As the U.S. entered World War I in April 1917, President Wilson and his economic advisors had to find a way to finance the war. In addition to increased taxation, one of the most successful tactics used to bring money in for the war effort, was the sale of war “liberty” bonds. Secretary of the Treasury, William McAdoo, launched a series of Liberty Loan drives to encourage regular citizens to loan their money to the government to help America win the war. Propaganda posters flooded the nation urging people to do their part. The Boy Scouts were used to help sell bonds. Banks put out posters and pleas to try to convince people to do what they could to help out. Movie stars were used to draw in support for the drives. The bonds were similar to what savings bonds are today. Different values were available for purchase, so that all people could contribute no matter what their financial situation was. The government had five huge rallies throughout the time the U.S. was involved in the war and as it pushed ideas of loyalty and doing one’s bit for the war, the American people loaned their money in huge quantities. For the 1917 drive, McAdoo claimed that a man who couldn’t loan his government $1.25 per week with 4% interest had no right to be a U.S. citizen. Tactics like this, mixed with all of the advertising, propaganda, and rallies, allowed the U.S. to raise over $20 billion, 30% of which was from people earning less than $2,000 per year.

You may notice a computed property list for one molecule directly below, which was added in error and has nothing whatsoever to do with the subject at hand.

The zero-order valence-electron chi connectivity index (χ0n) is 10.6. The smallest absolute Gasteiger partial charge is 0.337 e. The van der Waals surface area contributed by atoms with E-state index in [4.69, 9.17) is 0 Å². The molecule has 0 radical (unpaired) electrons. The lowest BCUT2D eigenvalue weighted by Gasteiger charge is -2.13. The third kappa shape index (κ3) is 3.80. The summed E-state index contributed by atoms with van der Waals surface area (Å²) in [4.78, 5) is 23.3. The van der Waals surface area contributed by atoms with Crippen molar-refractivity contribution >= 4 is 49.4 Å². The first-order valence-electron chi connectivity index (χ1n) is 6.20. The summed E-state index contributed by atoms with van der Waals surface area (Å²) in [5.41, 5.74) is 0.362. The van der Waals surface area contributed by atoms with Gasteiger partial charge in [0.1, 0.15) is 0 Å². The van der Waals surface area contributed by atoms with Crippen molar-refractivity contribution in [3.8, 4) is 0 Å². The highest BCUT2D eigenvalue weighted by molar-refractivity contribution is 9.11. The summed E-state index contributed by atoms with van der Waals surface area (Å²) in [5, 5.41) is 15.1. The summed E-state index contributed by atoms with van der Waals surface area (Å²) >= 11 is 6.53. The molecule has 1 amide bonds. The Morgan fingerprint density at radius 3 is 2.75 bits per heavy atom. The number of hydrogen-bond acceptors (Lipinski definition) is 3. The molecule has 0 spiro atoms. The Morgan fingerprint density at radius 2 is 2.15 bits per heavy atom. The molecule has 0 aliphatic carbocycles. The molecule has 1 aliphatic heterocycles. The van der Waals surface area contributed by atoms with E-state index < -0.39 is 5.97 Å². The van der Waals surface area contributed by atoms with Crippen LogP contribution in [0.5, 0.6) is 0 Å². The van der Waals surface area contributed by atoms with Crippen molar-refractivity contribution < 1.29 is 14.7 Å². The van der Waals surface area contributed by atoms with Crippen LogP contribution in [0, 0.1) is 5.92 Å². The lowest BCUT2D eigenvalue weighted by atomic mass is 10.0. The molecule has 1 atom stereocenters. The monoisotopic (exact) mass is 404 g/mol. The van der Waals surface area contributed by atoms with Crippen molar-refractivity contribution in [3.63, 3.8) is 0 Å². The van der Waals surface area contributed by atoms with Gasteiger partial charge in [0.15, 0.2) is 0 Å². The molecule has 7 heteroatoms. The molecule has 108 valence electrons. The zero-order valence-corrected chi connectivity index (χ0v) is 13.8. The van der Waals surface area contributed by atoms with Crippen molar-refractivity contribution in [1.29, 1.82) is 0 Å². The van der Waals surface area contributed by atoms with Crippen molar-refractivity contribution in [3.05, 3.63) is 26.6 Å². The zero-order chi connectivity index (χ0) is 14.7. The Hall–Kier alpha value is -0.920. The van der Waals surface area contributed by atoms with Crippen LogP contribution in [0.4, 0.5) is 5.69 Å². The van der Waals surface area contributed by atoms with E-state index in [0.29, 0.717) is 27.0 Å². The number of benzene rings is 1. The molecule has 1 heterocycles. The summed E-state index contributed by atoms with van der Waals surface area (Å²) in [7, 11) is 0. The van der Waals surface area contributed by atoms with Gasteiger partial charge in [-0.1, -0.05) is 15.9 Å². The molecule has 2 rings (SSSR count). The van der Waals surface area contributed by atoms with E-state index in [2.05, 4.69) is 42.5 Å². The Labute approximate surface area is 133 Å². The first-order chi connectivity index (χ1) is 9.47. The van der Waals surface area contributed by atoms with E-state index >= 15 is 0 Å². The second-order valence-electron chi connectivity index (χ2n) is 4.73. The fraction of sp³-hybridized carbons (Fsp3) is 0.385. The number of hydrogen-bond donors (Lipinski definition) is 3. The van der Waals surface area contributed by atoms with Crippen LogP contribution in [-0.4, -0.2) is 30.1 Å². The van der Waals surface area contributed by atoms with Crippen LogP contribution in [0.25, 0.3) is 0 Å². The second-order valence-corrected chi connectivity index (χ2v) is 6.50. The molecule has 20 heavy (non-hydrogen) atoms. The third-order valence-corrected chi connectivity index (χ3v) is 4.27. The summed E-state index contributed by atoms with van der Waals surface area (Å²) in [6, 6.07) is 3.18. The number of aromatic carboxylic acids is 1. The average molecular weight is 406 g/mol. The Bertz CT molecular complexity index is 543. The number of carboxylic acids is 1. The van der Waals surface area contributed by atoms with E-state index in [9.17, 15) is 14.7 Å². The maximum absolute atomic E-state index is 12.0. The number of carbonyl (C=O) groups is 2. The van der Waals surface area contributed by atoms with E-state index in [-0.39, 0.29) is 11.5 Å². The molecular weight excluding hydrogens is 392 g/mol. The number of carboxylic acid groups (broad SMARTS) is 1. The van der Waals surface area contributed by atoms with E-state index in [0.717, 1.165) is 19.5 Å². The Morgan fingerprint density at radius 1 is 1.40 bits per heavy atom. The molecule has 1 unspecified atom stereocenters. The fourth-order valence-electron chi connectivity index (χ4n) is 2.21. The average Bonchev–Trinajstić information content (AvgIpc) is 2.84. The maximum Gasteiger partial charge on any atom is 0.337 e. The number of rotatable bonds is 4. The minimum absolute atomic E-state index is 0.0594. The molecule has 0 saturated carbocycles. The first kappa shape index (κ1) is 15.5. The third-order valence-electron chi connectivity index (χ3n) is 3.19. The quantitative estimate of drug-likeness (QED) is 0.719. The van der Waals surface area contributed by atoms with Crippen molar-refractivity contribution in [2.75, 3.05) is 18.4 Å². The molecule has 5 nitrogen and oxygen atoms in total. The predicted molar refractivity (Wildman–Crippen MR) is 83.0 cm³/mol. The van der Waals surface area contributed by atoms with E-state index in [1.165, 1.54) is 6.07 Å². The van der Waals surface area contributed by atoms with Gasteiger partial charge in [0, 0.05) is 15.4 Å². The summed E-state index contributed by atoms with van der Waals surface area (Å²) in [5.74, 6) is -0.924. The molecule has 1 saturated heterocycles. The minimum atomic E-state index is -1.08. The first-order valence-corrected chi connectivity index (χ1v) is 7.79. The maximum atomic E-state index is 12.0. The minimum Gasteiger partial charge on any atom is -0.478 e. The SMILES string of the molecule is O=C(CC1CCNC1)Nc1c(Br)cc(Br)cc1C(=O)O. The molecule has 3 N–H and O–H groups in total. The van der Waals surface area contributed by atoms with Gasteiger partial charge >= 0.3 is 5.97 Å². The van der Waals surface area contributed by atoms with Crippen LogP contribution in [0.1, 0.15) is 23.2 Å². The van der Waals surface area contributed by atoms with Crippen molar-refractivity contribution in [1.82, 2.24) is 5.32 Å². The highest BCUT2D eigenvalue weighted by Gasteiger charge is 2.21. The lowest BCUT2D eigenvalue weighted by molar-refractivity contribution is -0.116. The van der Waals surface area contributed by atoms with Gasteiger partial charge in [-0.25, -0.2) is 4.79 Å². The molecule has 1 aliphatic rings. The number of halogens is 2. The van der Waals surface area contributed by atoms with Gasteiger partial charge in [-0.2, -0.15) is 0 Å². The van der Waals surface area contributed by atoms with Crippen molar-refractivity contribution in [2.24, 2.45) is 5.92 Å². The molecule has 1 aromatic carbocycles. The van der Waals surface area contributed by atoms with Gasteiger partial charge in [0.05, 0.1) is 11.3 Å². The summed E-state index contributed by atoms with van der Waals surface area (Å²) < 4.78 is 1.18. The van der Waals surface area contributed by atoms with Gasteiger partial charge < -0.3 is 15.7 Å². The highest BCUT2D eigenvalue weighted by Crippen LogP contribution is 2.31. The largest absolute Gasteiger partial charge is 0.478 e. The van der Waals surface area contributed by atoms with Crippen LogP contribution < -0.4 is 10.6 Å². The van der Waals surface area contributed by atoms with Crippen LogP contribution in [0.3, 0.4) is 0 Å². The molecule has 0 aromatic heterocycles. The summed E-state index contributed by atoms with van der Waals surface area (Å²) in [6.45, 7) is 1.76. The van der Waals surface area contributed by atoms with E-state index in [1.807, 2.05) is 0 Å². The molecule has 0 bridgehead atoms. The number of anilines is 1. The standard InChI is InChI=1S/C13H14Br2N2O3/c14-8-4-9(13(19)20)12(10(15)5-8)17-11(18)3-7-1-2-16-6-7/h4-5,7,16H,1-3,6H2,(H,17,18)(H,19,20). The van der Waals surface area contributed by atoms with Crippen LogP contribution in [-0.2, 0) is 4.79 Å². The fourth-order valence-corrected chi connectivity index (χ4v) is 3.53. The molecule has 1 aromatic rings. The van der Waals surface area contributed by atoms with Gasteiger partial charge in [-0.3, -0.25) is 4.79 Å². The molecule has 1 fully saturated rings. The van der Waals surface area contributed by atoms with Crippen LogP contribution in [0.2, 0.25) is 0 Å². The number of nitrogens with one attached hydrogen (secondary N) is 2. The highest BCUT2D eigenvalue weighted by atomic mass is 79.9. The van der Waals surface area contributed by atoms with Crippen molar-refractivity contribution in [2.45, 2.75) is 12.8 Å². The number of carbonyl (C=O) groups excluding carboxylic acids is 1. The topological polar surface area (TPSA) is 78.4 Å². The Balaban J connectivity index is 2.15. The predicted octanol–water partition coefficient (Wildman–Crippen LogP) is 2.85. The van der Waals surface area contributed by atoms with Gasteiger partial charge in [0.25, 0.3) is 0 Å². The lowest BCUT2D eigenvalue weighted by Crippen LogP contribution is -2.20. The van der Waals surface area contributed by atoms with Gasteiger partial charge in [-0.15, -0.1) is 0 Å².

How do citizens contribute to a war effort?
Check for Understanding
Identify the key ideas in this poster and explain the purpose of the libery loan.